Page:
Listen to the trumpet at the start of Freddie Freeloader. Most copies do not clearly convey the transient information of Miles’ horn, causing it to have an easily recognizable quality we talk about all the time on the site: smear.
No two pressings will have precisely the same amount of smear on his trumpet, so look for the least smeary copy that does everything else right too.
Meaning simply that smear is important, but not all-important.
If you click on the above link, you will see that we regularly talk about smeary pianos, smeary brass, smeary violins and smeary Classic Records classical reissues. Nobody else seems particularly bothered by smear as far as we can tell, and one of our many theories about the stereo shortcomings of reviewers and audiophiles in general is that their systems are fairly smeary, so a little extra smear is mostly inaudible to them.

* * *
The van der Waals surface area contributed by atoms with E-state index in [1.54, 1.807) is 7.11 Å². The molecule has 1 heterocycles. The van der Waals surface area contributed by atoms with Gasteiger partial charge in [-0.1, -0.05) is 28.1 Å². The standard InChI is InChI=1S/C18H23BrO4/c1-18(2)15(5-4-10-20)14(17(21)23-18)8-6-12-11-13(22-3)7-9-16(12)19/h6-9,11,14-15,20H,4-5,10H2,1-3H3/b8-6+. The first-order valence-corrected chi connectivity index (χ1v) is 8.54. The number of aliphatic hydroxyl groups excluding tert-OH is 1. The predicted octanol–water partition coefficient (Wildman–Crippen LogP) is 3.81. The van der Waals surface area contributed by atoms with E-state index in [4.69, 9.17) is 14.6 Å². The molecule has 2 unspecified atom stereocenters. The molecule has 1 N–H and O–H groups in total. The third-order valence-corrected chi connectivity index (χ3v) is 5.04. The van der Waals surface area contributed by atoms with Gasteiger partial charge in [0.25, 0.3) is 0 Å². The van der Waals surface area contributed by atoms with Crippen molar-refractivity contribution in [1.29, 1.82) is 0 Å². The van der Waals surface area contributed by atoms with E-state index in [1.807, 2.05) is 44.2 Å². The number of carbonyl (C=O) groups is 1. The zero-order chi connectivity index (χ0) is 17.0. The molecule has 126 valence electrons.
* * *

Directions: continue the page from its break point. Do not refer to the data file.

I had a smeary system for my first twenty or more years in audio, so I know whereof I speak.
And of course I was just as clueless as everybody else.
We’ve worked very hard over the last twenty years or so to make sure our system has a practically undetectable amount of smear. Any smear we hear on a record means that the smear is on the record. It is not the product of shortcomings in our playback system.
And almost any system that uses vintage tubes — whatever their pros and cons, however much you may like the sound they produce — will have some smear.
We got rid of our tube equipment a long time ago, and having done so, the smear it added to the sound of the records we were playing at that time was dramatically reduced.
About a hundred other tweaks and improvements got rid of the rest. As I say, it took about twenty years.